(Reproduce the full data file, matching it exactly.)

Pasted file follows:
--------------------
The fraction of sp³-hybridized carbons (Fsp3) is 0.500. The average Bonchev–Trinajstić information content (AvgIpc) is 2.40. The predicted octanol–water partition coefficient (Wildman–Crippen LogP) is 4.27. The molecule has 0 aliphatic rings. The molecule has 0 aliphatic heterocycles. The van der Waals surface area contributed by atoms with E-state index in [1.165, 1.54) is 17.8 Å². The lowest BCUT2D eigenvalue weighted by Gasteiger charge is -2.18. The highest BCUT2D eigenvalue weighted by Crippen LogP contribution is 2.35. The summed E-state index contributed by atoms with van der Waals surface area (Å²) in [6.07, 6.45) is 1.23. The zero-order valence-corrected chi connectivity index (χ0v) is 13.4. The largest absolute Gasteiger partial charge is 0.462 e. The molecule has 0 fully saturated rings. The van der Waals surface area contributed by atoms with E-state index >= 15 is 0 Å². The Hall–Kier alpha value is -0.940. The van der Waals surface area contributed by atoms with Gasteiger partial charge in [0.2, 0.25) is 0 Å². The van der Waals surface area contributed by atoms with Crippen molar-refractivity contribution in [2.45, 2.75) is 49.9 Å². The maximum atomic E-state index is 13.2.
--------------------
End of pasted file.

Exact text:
The fraction of sp³-hybridized carbons (Fsp3) is 0.500. The average Bonchev–Trinajstić information content (AvgIpc) is 2.40. The predicted octanol–water partition coefficient (Wildman–Crippen LogP) is 4.27. The molecule has 0 aliphatic rings. The molecule has 0 aliphatic heterocycles. The van der Waals surface area contributed by atoms with E-state index in [1.165, 1.54) is 17.8 Å². The lowest BCUT2D eigenvalue weighted by Gasteiger charge is -2.18. The highest BCUT2D eigenvalue weighted by Crippen LogP contribution is 2.35. The summed E-state index contributed by atoms with van der Waals surface area (Å²) in [6.07, 6.45) is 1.23. The zero-order valence-corrected chi connectivity index (χ0v) is 13.4. The largest absolute Gasteiger partial charge is 0.462 e. The molecule has 0 fully saturated rings. The van der Waals surface area contributed by atoms with E-state index >= 15 is 0 Å². The Hall–Kier alpha value is -0.940. The van der Waals surface area contributed by atoms with Gasteiger partial charge in [0.2, 0.25) is 0 Å². The van der Waals surface area contributed by atoms with Crippen molar-refractivity contribution in [2.45, 2.75) is 49.9 Å². The maximum atomic E-state index is 13.2.